Logic of wellness subverted in verse
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Midway through his second collection of poems, Dream of Me as Water (Palimpsest, 78 pages, $20), David Ly writes “He tells himself that he doesn’t need to reference/ race, racism, or queerness in his poems,/ yet spirals in guilt when he wishes to simply/ recount feeling at ease after re-arranging/ the décor in his fishtank.”
In this poem is both the project — to explore the metaphorical and metaphysical limits of subjectivity — and the danger, that this project might be read as a betrayal.
Throughout the collection, Ly deftly subverts the atomistic logics of wellness — the essential oils, pink Himalayan salt lamps and healing crystals. Water counters this cultural pull toward isolation: “Despite efforts to keep us/ apart, to manifest/ an individual way of being,/ the parts that make up who we are,/ in a sense, are part of the same ocean.”
Ly develops this metaphorical connection in the way his lines ebb and flow across the page and in the way water forms the backdrop for surrealist and speculative connections across media, species, time. In Coelacanth, the speaker casts his net “trying/ to catch/ the promise/ of what lies/ ahead” but finds himself haunted by “a living fossil” — a tension that is not so much resolved as embraced when the speaker cuts “time free/ dive[s] in.”
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Pistachios in my Pocket (At Bay Press, 128 pages, $25), Sareh Farmand’s debut, is a multi-generational, poly-vocal memoir of migration and belonging: “the story of humanity/ is that of/ migration/ threaded deep in our consciousness/ DNA strands search/ belonging,” she writes in the closing poem, echoing her observation from the preface. This frame underscores the stakes of her family’s migration and her telling that story.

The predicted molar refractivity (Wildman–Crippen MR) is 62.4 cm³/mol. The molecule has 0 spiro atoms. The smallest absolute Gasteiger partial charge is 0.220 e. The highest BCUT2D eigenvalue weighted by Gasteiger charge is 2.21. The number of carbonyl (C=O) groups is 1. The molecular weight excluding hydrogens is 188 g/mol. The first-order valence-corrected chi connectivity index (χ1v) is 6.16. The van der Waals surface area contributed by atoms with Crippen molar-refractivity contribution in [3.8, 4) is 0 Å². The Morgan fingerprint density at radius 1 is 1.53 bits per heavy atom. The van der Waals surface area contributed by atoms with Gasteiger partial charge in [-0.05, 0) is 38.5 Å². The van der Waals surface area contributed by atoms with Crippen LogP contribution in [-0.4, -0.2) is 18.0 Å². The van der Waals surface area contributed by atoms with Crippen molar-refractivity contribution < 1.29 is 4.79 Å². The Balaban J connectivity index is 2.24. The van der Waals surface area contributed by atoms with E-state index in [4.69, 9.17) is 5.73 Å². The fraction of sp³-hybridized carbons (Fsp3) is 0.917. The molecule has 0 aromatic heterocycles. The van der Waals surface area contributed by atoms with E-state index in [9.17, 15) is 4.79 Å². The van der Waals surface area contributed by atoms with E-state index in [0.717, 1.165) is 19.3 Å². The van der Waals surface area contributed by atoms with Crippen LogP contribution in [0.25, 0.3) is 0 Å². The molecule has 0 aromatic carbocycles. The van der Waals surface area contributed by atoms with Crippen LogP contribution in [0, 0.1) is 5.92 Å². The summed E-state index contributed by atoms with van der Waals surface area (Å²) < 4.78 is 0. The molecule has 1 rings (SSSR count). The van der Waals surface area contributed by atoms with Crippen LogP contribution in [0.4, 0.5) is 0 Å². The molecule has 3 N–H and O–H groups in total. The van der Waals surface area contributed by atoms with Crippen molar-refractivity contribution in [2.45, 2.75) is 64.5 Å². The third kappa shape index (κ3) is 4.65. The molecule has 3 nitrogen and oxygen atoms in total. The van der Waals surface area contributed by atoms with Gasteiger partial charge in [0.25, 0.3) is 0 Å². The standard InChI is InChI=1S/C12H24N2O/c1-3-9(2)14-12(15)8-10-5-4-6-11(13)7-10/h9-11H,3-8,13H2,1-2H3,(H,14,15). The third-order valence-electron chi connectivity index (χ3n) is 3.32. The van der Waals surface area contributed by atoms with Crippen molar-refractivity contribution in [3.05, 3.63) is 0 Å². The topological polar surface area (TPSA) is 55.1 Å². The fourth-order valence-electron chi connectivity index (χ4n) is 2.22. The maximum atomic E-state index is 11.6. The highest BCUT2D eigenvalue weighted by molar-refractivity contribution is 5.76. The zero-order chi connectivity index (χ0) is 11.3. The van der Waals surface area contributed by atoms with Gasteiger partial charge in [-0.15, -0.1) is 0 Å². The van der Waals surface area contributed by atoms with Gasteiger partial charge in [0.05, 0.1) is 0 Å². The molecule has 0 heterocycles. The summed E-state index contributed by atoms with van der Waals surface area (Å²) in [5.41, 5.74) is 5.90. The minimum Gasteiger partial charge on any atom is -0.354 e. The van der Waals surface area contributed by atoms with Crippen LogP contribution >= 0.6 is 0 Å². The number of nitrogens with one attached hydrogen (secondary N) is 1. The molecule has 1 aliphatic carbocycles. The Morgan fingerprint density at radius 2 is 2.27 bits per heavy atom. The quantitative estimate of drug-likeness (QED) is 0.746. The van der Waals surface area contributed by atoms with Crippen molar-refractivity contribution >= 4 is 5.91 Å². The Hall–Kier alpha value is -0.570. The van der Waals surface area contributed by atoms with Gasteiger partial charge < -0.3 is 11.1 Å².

Farmand fixes her attention not only on her family’s stories, but on how they are told. For example, in a poem in her maternal grandmother’s voice, Farmand opens by foregrounding the frame: “I don’t like riding horses, but I never tell my granddaughters.” What is important here, Farmand emphasizes, is Miriam’s bravery in riding a horse in spite of her fear and her friend’s father, who tries to dissuade her.
This attentiveness to the way stories are told and re-told develops into a concern with which stories are told. In the poem Dear Sally Field Farmand takes on the stereotypes about Iranian culture that abound in the West and that are perpetuated by such movies as Not Without My Daughter, the movie that occasions this poem.
It’s not just that the movie Field stars in “put that barbaric image back into the limelight,” but that in doing so, such popular stories miss the opportunity to foster connection and belonging.
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The poems in Rhiannon Ng Cheng Hin’s capacious debut, Fire Cider Rain (Coach House Books, 104 pages, $23), gather and constellate memory and migration, science and language, intimacy and political critique into a complicated love letter.
Seemingly solid scientific laws intersect the complications of a difficult mother-daughter relationship, each illuminating the other, as they do in the poem Dictionaries in the Sand, where Hin subverts the conventions of dictionary entries, first by using the phonetic spellings that differ from the word she’s ostensibly defining, and then by providing an alternate, orthogonal definition that shifts the meaning of the original.
For example, the section headed Fog drip (n) is accompanied by the phonetic spelling of daughter, and following the expected definition is the following: “I fear the most painful parts of Mama have been lying dormant in my sacrum my entire life and my unborn children can taste them in their sleep.”
The collection’s rhythms follow the flow and catch of tides, currents and inland watersheds: “like matter, time moves only between forms/ each moment a water droplet/ in capillary action.” Underlying so many of these poems is grief caused by the ruptures in the speaker’s family: “I trace lines over memories eroded by/ the versions of her absence.”
Melanie Brannagan Frederiksen is a Winnipeg writer and critic.
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